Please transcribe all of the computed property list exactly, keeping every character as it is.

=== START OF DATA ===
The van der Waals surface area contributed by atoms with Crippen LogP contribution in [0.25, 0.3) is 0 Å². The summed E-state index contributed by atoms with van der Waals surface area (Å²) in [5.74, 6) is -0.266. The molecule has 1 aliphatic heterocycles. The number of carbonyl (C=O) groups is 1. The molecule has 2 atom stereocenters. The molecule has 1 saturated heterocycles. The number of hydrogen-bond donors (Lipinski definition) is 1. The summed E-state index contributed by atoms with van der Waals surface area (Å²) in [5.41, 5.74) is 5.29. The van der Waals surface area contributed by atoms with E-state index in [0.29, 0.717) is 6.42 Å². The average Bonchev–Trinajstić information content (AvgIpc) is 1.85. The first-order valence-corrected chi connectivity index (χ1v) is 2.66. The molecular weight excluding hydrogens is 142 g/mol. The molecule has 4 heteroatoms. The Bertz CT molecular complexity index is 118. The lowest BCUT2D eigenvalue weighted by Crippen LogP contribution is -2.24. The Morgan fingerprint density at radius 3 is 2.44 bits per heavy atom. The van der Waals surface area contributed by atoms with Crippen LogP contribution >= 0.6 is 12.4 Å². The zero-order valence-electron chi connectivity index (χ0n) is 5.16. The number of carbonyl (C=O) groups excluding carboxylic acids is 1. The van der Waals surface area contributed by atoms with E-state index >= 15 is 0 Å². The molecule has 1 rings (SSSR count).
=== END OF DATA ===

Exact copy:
The van der Waals surface area contributed by atoms with Crippen LogP contribution in [0.25, 0.3) is 0 Å². The summed E-state index contributed by atoms with van der Waals surface area (Å²) in [5.74, 6) is -0.266. The molecule has 1 aliphatic heterocycles. The number of carbonyl (C=O) groups is 1. The molecule has 2 atom stereocenters. The molecule has 1 saturated heterocycles. The number of hydrogen-bond donors (Lipinski definition) is 1. The summed E-state index contributed by atoms with van der Waals surface area (Å²) in [5.41, 5.74) is 5.29. The van der Waals surface area contributed by atoms with E-state index in [0.29, 0.717) is 6.42 Å². The average Bonchev–Trinajstić information content (AvgIpc) is 1.85. The first-order valence-corrected chi connectivity index (χ1v) is 2.66. The molecular weight excluding hydrogens is 142 g/mol. The molecule has 4 heteroatoms. The Bertz CT molecular complexity index is 118. The lowest BCUT2D eigenvalue weighted by Crippen LogP contribution is -2.24. The Morgan fingerprint density at radius 3 is 2.44 bits per heavy atom. The van der Waals surface area contributed by atoms with Crippen LogP contribution >= 0.6 is 12.4 Å². The zero-order valence-electron chi connectivity index (χ0n) is 5.16. The number of carbonyl (C=O) groups excluding carboxylic acids is 1. The van der Waals surface area contributed by atoms with E-state index >= 15 is 0 Å². The molecule has 1 rings (SSSR count).